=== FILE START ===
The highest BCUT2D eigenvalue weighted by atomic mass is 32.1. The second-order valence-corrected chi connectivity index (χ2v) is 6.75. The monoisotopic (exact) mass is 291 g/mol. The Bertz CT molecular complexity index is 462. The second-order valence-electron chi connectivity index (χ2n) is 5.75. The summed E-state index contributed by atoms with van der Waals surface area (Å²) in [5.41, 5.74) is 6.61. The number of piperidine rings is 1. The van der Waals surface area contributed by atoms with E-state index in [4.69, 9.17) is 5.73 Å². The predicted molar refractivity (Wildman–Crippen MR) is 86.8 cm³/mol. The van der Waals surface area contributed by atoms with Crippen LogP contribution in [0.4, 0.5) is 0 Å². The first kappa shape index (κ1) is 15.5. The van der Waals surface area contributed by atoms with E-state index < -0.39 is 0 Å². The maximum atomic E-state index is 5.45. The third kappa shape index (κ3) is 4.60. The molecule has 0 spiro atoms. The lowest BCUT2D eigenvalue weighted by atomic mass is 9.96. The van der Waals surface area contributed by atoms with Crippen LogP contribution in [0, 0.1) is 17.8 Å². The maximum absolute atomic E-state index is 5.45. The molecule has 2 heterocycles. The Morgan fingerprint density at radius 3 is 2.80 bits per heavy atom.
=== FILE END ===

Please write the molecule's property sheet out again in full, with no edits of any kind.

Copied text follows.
The highest BCUT2D eigenvalue weighted by atomic mass is 32.1. The second-order valence-corrected chi connectivity index (χ2v) is 6.75. The monoisotopic (exact) mass is 291 g/mol. The Bertz CT molecular complexity index is 462. The second-order valence-electron chi connectivity index (χ2n) is 5.75. The summed E-state index contributed by atoms with van der Waals surface area (Å²) in [5.41, 5.74) is 6.61. The number of piperidine rings is 1. The van der Waals surface area contributed by atoms with E-state index in [4.69, 9.17) is 5.73 Å². The predicted molar refractivity (Wildman–Crippen MR) is 86.8 cm³/mol. The van der Waals surface area contributed by atoms with Crippen LogP contribution in [0.4, 0.5) is 0 Å². The first kappa shape index (κ1) is 15.5. The van der Waals surface area contributed by atoms with E-state index < -0.39 is 0 Å². The maximum atomic E-state index is 5.45. The third kappa shape index (κ3) is 4.60. The molecule has 0 spiro atoms. The lowest BCUT2D eigenvalue weighted by atomic mass is 9.96. The van der Waals surface area contributed by atoms with Crippen LogP contribution in [0, 0.1) is 17.8 Å². The maximum absolute atomic E-state index is 5.45. The molecule has 2 heterocycles. The Morgan fingerprint density at radius 3 is 2.80 bits per heavy atom.